Norris managed to outqualify Sainz 9-8 through the season, with his decisive success in Abu Dhabi being especially impressive. Armed with a fresh Renault power unit, Norris qualified fourth on the grid, and was just over two tenths of a second shy of Max Verstappen's pole position time. It was a performance that even made Hamilton talk up the chances of McLaren making it a three-team fight at the front in 2021.
And while that is perhaps a little optimistic, the building blocks are in place for McLaren to mount such a charge in the future. With the demons of the Honda era long banished, it has a strong core management in place, led by team principal Andreas Seidl. The switch to Mercedes power units for 2021 should offer another boost in performance, with Norris calling it "a better package all-round", while the incoming budget cap - married to the fresh US investment announced on the eve of last month's Abu Dhabi finale - puts McLaren in really healthy shape.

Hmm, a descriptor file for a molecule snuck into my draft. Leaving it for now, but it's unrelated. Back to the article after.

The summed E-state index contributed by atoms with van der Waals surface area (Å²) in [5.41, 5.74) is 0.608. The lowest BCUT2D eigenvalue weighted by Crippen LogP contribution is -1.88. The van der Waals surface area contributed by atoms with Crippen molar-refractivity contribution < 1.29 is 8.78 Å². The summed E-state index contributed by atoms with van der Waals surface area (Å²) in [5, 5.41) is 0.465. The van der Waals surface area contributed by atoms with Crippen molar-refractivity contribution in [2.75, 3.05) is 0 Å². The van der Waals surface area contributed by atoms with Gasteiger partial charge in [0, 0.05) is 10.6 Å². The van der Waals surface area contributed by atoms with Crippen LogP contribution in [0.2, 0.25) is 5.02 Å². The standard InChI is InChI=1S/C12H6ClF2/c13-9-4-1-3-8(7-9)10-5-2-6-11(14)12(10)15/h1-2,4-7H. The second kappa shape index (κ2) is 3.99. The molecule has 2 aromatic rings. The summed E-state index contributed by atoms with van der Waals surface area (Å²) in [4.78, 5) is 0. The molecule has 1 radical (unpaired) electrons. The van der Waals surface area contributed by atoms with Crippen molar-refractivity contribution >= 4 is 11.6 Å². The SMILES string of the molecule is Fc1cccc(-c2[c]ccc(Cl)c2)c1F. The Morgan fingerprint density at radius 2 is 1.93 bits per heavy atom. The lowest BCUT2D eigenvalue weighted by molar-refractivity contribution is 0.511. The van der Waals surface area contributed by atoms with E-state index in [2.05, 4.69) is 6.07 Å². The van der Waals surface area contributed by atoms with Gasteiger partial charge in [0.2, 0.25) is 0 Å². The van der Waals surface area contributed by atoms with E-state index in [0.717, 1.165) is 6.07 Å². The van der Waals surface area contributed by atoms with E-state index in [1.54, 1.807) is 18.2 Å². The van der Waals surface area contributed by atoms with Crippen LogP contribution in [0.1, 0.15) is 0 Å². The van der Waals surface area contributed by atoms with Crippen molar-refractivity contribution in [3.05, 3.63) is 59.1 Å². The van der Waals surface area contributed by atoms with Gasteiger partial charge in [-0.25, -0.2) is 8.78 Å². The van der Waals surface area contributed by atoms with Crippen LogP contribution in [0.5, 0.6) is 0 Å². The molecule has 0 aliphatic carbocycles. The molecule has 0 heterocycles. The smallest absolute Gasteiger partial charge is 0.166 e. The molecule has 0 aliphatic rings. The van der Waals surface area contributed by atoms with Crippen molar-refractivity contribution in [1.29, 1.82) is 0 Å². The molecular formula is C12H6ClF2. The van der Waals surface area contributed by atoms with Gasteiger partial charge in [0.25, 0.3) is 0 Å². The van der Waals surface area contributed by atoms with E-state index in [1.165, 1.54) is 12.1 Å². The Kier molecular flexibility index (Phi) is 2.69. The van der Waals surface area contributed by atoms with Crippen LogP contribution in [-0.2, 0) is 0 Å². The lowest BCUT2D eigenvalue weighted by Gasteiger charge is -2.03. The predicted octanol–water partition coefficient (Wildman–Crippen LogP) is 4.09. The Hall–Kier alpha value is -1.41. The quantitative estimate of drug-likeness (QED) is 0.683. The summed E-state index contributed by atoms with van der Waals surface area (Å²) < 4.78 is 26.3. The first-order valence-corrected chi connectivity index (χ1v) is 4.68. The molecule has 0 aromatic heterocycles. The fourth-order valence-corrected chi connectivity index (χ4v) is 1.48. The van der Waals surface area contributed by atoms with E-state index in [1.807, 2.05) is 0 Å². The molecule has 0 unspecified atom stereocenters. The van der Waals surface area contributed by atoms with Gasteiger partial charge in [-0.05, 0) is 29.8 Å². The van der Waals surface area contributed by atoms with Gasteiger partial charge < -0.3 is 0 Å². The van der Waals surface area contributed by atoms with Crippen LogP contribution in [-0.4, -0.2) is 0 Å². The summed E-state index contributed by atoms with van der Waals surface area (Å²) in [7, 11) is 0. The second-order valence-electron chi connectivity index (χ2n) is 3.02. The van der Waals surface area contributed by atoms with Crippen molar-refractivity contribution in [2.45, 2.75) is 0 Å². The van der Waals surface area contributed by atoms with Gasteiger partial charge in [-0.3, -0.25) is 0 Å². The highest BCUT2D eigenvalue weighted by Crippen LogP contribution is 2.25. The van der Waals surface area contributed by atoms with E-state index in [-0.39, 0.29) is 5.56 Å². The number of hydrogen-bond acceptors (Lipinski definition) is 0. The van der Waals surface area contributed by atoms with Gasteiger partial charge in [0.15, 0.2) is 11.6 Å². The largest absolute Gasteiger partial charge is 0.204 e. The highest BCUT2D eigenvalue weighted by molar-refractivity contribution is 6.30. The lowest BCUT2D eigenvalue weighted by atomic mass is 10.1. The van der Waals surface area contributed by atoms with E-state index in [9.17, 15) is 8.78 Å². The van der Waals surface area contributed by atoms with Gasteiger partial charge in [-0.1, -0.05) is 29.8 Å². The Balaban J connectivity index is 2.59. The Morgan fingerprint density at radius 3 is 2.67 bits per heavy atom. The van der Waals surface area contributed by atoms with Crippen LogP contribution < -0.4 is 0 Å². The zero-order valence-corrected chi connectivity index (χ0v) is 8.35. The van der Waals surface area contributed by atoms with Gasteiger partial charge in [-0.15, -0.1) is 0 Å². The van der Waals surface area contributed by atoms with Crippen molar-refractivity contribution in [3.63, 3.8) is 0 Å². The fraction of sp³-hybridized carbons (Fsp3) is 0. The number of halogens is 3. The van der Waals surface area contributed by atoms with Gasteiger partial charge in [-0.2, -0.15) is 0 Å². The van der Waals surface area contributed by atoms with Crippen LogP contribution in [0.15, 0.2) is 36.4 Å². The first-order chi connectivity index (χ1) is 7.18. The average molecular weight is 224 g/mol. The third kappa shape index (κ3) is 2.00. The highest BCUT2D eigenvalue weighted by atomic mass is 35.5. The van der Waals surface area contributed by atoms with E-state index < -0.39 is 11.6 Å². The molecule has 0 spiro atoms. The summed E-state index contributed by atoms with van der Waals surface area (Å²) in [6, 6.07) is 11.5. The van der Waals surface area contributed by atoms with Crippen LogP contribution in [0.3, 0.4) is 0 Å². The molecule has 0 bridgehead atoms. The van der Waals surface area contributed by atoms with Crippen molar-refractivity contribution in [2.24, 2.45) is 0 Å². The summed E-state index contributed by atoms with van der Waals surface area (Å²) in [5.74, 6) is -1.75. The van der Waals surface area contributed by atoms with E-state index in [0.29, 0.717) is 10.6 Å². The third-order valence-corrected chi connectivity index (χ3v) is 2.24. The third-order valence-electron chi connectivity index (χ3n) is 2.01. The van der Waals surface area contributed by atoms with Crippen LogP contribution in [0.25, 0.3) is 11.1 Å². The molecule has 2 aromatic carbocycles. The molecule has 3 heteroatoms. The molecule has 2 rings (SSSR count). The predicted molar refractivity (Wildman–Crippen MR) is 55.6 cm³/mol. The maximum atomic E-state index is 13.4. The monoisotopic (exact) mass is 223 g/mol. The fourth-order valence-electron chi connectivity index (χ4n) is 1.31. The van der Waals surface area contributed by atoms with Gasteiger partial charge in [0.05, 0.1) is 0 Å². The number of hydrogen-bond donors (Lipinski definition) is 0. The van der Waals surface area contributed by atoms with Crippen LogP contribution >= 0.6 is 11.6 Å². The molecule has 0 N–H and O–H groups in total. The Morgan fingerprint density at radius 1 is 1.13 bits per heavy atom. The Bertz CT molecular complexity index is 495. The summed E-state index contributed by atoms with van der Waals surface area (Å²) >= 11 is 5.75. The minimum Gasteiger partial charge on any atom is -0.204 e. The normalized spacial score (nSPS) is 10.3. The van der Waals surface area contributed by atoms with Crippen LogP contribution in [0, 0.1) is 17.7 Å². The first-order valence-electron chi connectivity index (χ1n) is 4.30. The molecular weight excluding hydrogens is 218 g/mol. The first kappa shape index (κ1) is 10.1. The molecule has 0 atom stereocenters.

It points towards McLaren peaking just as Norris starts to hit his stride in F1. He enjoyed a friendly and well-fought partnership with Sainz in their two years together, and will now get another chance to prove his stardom against a proven race winner in Ricciardo.
"He's going to give a different perspective on a lot of things," says Norris of his new team-mate. "Daniel has worked with Red Bull, and knows how to win races, and how a team wins races and the car he needs for that. That'll be very good when Daniel comes in, giving those fresh ideas and helping the team move forward.
"It's nice for me to work with someone different, learn things, but also go up against a driver who has won races and people say is one of the best on the grid. It's a good chance for me to compare myself against him, and just work with a race winner."